אלופי עשו ובחירת יעקב
הרב משה סתיו
We believe that all of the stories recorded in the Torah are integral parts of our Torat emet, and, as the Rambam writes, there is no difference in that regard between the Torah’s record of the paragraphs of the Shema and the detail that “the sister of Lotan was Timna.” The commentators make an effort to explain the necessity of these stories and what we can learn from them, and this is especially true of the list of the kings and alufim of Esav that is recorded in Parshat Vayishlach. What is the significance of this list for us? We will attempt to contribute an idea to this discussion.
Chazal teach us that before Matan Torah, Hashem offered the Torah to Yishmael and Esav, as hinted in the pasuk, “He appeared from Har Paran and shone from Se’ir upon them.” These nations are also absent from the story of Yetziat Mitzrayim. In the Haggada, we recount the historical process of Hashem’s choice of Yisrael, culminating in Yetziat Mitzrayim, through the summary recorded in Sefer Yehoshua: “And to Esav I gave Har Se’ir, and Yaakov and his sons descended to Egypt.” Chazal explain that the reason that Esav turned away from Canaan and went to Edom instead was that he did not want to pay the price of galut Mitzrayim, which was a precondition for inheriting the land. Instead, Esav received the land of Edom. (This may explain why Yisrael are referred to as “beni bechori Yisrael” specifically when they were in Mitzrayim – once the sons of Yaakov descended to Egypt and paid the price for the fulfillment of the promise to Avraham regarding Eretz Canaan, they became worthy of the inheritance, and Hashem therefore attested that Yaakov had indeed merited the bechora.)
The acceptance of the Torah constitutes the brit to be the nation of Hashem in the chosen land, and the two are connected and dependent on one another. The Avot had created the foundation for the possession of the land and the basis for the nation that would be the ben brit with HaKadosh Baruch Hu. Yishmael and Esav, as descendents of the Avot, could also have been partners in that brit, but their ways of life prevented them from accepting the Torah. Esav preferred to live by the power of the sword, building his empire by way of war. Indeed, this political attitude shaped the European world from the time of the Roman Caesars until our very day. Yishmael’s inherent character of “his hand is in everything” led him to build his rule through the cynical use of economic manipulation, which to this day characterizes Arab politics. Esav and Yishmael did not reject the Torah because it prohibits murder and theft; after all, these are forbidden to all humanity, such that they did not gain by rejecting the Torah. Rather, they refused to accept the Torah because it educates its adherents in a different goal then their own, advocating for rule based on justice, the search for truth, and the knowledge of Hashem, to the point that Dovid HaMelech was not found worthy of building the Beit HaMikdash because of the blood that he had spilled.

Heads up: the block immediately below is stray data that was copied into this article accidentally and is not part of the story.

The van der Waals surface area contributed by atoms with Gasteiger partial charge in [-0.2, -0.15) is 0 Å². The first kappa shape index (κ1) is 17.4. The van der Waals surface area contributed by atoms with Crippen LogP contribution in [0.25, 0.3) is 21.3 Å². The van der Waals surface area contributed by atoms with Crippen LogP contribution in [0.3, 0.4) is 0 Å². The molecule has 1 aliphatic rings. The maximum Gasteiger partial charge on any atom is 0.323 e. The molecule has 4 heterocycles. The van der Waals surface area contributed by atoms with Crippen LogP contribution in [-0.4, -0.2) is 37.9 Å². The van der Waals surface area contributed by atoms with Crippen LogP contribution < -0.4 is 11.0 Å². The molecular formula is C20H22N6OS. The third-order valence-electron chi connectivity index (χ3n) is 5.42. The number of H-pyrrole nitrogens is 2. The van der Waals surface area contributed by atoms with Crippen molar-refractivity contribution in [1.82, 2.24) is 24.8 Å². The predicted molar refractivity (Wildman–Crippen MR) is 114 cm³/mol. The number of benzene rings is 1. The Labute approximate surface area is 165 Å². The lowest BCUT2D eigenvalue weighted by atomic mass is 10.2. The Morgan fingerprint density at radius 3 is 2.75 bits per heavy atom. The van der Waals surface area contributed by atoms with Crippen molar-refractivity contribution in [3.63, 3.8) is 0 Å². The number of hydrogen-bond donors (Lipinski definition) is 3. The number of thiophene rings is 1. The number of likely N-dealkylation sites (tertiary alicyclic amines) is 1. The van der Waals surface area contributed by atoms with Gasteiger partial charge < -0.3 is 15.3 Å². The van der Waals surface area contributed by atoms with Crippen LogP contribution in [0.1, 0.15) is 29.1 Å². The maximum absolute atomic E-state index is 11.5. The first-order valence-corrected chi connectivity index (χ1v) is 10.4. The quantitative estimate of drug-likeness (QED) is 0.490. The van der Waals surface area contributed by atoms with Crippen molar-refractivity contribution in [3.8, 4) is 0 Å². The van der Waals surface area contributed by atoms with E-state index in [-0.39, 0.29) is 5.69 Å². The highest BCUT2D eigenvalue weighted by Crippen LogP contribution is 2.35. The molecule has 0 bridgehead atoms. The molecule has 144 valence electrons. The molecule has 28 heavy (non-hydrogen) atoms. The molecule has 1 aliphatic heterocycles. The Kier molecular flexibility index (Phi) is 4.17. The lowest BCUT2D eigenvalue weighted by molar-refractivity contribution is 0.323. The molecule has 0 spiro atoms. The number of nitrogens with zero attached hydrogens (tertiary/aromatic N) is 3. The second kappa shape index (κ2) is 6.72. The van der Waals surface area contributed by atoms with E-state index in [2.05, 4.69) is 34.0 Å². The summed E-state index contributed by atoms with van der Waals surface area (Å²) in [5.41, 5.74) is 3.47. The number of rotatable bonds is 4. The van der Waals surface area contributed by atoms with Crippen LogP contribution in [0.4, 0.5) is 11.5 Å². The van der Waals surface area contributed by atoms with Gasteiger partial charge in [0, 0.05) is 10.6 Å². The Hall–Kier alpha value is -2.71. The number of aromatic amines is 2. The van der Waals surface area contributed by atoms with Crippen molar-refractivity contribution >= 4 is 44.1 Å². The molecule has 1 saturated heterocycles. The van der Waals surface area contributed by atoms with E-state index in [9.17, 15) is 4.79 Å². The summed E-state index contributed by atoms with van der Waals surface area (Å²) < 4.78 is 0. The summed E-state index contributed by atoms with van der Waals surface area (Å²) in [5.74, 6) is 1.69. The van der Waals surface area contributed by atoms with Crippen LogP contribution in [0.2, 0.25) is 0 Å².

We do not know how Hashem approached Esav and Yishmael with the offer of the Torah, but the Torah itself tells us how they chose paths that distanced them from the brit. Yishmael lived as an archer in Midbar Paran, establishing a nation and princes in this manner. Esav conquered territory by his sword so that he could achieve immediate rule, rather than accepting the decree of galut, and he thereby removed himself from the brit of Avraham. The way of life of Esav and his descendants is not compatible with the values that the Torah preaches. Yaakov and his sons, in contrast, accepted the galut, demonstrating their faith and trust in Hashem, and they were therefore prepared to accept upon themselves the lifestyle of a brit with Hashem.
The stories recounted in the Torah that describe the success of Esav and Yishmael, in contrast to the downtrodden Yaakov, demonstrate to us that the events of Yetziat Mitzrayim came about through Hashem’s guidance, testifying to the fact that Hashem chose Bnei Yisrael as His nation. Later description of Esav’s early successes would not have been believed, and the Torah therefore described it in great detail close to the time of the events, so that it would be accepted as accurate testimony in later generations.
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